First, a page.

India Needs To Take A Crucial Decision About The Energy It Consumes

Posted by abhilash borah in Environment
August 1, 2017

India’s growing energy demands and dependence on countries in the resource rich Middle East may become a matter of prime concern. With the instability of the Middle East, along with the changes in the global order, the rise of populism and protectionism in many developed countries and the United States pulling out of the Paris Climate Agreement, the stability of supply looks endangered. This is the prime concern as venturing out into new fields could hamper India’s growing energy demands and risk accelerating the Indian economy.

A large quantity of the energy demand in India is met by the import of fossil fuels. India has had the distinction of being the 4th largest energy consumer and is facing many challenges against its developmental ambitions vis-a-vis the environmental protection effort. At the same time, with a country of over 1.2 billion population, of which many lack access to basic and minimum needs for survival, India is determined to lift many from poverty by accelerating efforts in its national policies without harming the environment. It is imperative at this critical time to find a balanced way out to meet the requirements of its populace and at the same time tend to develop, improve and improvise its existing infrastructure of civil society.

At a time when the impact of climate change is primarily observed with changing weather conditions, rising sea level and the increase in annual mean temperature, creating a brighter, secure and green future and focussing on the energy security of the country should be of prime concern for the policy makers. With increasing use of fossil fuels, air, water, and soil pollution have reached an unprecedented level making policy adoption and adaptation towards clean energy a must. With the creation of the International Solar Alliance during the UN Climate Change Conference – COP 21 in Paris in 2015, India has aimed to boost usage of solar energy, leading the fight against climate change. The joint movement with developing countries is the ultimate quest of bringing a revolution with the potential to change the existing energy scenario in India, for the benefits of the countrymen and showcasing its example to the world.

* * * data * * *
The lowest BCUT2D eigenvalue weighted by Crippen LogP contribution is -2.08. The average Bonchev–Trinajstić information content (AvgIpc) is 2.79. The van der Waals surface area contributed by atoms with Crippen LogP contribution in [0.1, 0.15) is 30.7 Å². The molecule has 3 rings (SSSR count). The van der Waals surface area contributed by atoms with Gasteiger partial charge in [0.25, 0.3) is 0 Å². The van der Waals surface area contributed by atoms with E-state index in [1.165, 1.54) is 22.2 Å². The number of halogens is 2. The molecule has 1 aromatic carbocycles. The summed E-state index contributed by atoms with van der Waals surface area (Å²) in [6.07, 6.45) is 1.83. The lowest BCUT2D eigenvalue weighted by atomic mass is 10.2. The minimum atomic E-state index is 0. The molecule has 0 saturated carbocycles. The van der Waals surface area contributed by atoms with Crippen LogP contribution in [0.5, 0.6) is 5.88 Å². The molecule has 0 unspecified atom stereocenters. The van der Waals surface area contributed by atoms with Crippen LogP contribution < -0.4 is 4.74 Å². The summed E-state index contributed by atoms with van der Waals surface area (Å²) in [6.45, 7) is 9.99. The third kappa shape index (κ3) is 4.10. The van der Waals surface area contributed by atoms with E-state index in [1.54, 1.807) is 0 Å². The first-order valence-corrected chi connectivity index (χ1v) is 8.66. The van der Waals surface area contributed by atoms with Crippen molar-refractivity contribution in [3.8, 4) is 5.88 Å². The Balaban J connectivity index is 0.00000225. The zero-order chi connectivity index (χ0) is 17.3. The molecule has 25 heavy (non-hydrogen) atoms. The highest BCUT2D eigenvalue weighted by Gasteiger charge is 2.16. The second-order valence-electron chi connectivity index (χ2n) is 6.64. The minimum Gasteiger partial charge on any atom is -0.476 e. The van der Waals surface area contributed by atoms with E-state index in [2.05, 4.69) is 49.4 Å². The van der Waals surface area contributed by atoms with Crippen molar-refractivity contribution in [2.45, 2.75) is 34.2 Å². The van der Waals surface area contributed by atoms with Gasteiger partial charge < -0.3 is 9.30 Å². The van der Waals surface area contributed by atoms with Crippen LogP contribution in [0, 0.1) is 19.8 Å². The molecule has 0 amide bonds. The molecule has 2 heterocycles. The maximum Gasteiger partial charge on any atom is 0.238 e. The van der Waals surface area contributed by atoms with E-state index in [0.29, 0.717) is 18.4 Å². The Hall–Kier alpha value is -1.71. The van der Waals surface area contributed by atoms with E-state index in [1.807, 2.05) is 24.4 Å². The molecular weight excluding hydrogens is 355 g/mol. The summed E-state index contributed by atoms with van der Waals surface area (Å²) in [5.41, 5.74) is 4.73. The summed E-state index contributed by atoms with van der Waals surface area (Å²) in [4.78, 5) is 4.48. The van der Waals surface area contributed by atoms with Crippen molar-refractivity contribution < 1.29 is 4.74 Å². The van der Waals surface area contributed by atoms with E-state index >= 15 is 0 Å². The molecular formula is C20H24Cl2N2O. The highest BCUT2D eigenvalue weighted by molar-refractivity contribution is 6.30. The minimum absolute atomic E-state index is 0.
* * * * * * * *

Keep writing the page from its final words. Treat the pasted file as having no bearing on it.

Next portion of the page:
India’s aim of aligning its development policies with respect to the ambitious Sustainable Development Goals 2030 finely tunes with reality which is evident as time progresses.

Recently, National Geographic commented on the surprising developments which have been taking place in the country’s venture into clean energy renovation stating, “India has brightened dramatically, is not a surprise. The country is home to more than its fair share of people living without electricity, and its Government has been working to change that by establishing a rural electrification program and investing heavily in renewable energy.

A recent report published by the Ministries of Power, Coal, New & Renewable Energy and Mines and another by the All India Statistics of Indian Power Sector by the Central Electricity Authority, Ministry of Power, of Government of India has highlighted the following significant achievements and initiatives which have been taken:

  1. 13,511 villages electrified out of 18,452 villages as on April 2015.
  2. Record low tariffs solar and wind energy.
  3. In 2016-17, for the first time, the net capacity addition of renewable power exceeded that of conventional power.
  4. The renewable energy sources installed capacity as on 31.03.2014 was 31,692.14 MW and as on 31.03.2017, the power sector has achieved an installed capacity of 57,260.2 MW of renewable energy sources which is a dramatic increase of 80% during the period of 2014-2017.